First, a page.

Movements on international stock markets during the four-day Mid-Autumn Festival would add uncertainty to the TAIEX when it resumes trading today, ahead of policy meetings by Taiwan’s central bank and the US Federal Reserve this week, analysts said.
The Dow Jones Industrial Average lost 614.41 points, or 1.8 percent, on Monday, while the tech-heavy NASDAQ Composite dropped 2.2 percent amid worries over a property bubble in China and the Fed’s expected tapering of its bond purchase program.
However, the Dow Jones futures and the NASDAQ 100 Futures recovered nearly 1 percent yesterday after investors dismissed worries that a possible default by China Evergrande Group (恒大集團) might have a domino effect on the world as Lehman Brothers Holdings Inc’s bankruptcy did in 2008.
Capital Securities Corp (群益證券) analyst Alan Tseng (曾炎裕) said that Beijing would take measures to prevent Evergrande’s woes from spiraling into a systemic financial crisis.
Taiwan’s financial institutions have a small exposure of NT$2.21 billion (US$79.68 million) to Evergrande, the Financial Supervisory Commission said last week.
The TAIEX closed down 0.01 percent at 17,276.79 on Friday, with turnover of NT$310.74 billion, Taiwan Stock Exchange data showed.
Last week, the average daily turnover on the main board stood at NT$269.59 billion, the lowest since the beginning of this year, which analysts attributed to concerns that the Fed might tighten monetary policy after the two-day US Federal Open Market Committee (FOMC) meeting this week.
Allianz Global Investors said investors should pay close attention to the FOMC meeting for more clues about when the Fed would start to taper and when a rate hike cycle would begin.
Any move or information from the Fed would affect global financial markets, Allianz said.
Growing interest from foreign institutional investors would lend support to the TAIEX after the long weekend, said Bevan Yeh (葉獻文), fund manager at Prudential Financial High Growth Fund, as foreign institutional investors bought a net NT$4.47 billion of shares on the main board last week.
Still, before the holiday, investors had turned cautious over reports of electronics order cancelations and global monetary policymakers’ intentions, Fubon Securities Investment Services Co (富邦證券投資顧問) said.
Fubon Securities president Charles Hsiao (蕭乾祥) said he remains positive about local shares, as local firms have shown strong earnings results.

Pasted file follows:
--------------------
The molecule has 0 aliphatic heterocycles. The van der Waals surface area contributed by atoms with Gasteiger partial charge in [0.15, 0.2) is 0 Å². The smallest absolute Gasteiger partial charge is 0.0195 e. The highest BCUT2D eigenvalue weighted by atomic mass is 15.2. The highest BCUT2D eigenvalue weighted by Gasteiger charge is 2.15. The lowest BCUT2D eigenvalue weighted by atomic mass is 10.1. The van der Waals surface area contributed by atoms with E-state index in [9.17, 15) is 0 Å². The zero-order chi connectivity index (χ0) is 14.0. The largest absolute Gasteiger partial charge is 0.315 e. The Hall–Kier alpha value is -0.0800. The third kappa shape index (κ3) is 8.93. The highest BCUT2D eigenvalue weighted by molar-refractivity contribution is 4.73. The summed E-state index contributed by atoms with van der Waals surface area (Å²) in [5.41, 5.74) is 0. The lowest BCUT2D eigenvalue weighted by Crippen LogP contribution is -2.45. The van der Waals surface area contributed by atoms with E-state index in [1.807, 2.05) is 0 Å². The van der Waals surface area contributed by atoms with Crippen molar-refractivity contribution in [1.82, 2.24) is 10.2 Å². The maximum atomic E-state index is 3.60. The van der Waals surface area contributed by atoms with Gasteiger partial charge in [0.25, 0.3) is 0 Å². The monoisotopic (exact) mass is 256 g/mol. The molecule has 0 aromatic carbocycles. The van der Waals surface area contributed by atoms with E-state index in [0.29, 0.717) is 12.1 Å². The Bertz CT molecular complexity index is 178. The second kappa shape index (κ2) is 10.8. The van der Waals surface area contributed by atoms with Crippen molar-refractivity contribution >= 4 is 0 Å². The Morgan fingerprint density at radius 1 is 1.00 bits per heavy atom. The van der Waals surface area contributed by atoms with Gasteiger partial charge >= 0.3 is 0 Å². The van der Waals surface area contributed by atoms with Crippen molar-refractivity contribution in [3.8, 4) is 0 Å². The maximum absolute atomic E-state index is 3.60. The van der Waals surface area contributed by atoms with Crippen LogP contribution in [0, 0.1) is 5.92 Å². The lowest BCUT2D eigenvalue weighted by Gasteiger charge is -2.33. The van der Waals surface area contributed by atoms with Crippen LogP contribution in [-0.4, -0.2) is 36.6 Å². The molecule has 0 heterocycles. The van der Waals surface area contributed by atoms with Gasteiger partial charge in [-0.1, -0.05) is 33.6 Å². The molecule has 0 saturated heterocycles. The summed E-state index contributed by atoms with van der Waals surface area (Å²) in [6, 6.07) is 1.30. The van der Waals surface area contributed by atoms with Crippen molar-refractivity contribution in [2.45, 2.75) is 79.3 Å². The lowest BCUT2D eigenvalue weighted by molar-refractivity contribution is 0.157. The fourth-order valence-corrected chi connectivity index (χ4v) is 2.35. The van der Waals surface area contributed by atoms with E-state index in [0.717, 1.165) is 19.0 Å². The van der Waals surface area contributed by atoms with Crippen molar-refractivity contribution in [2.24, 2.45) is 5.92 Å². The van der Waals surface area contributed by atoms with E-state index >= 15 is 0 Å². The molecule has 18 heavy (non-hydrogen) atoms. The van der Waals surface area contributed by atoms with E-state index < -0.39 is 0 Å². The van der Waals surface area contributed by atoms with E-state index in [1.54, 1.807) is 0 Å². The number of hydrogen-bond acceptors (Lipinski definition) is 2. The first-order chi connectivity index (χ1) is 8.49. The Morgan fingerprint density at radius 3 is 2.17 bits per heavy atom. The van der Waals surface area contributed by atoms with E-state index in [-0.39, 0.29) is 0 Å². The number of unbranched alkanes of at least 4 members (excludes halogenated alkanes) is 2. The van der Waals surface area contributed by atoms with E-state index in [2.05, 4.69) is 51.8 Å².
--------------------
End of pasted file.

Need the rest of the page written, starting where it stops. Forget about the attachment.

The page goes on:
Although some local electronic component suppliers have seen inventory adjustments on the part of customers, most have benefited from the high sales season for technology products, as well as digital transformation by global corporations and organizations, Hsiao said.
Non-tech firms selling metal products and machinery equipment have also enjoyed inventory rebuilding demand as the world emerges from COVID-19 lockdowns, he said.
KGI Securities Investment Advisory Co (凱基證券投顧) president Chu Yen-min (朱晏民) said the benefits of inventory rebuilding might extend into next year, providing the catalyst to help the TAIEX challenge 18,500 points in the fourth quarter.
The New Taiwan dollar has outperformed other Asian currencies this year, making it attractive to global funds seeking to exit Hong Kong and lending support to the TAIEX, Chu said.
Meanwhile, non-tech players might outperform the main board with an average return of 9.16 percent, if bought this quarter and held until June next year, Mega International Investment Trust Co (兆豐國際投信) said in a report on Friday.
Non-tech firms generate average returns of 9.16 percent, better than the TAIEX’s 7.98 percent gain between the third quarter and the end of June for the past 21 years, the report said, citing Bloomberg data.
Taiwan’s share prices might receive further support from the nation’s stable economic growth, after the Directorate-General of Budget, Accounting and Statistics predicted last month that GDP growth this year might reach 5.88 percent, the report said.
Share prices in tech players usually rise to relatively high levels in the third quarter, ahead of the high sales season for technology products, the report said, hinting that non-tech players boast relatively cheaper valuations.
Investors should pay attention to non-tech stocks and make purchases before their share prices climb, it said.
Additional reporting by CNA
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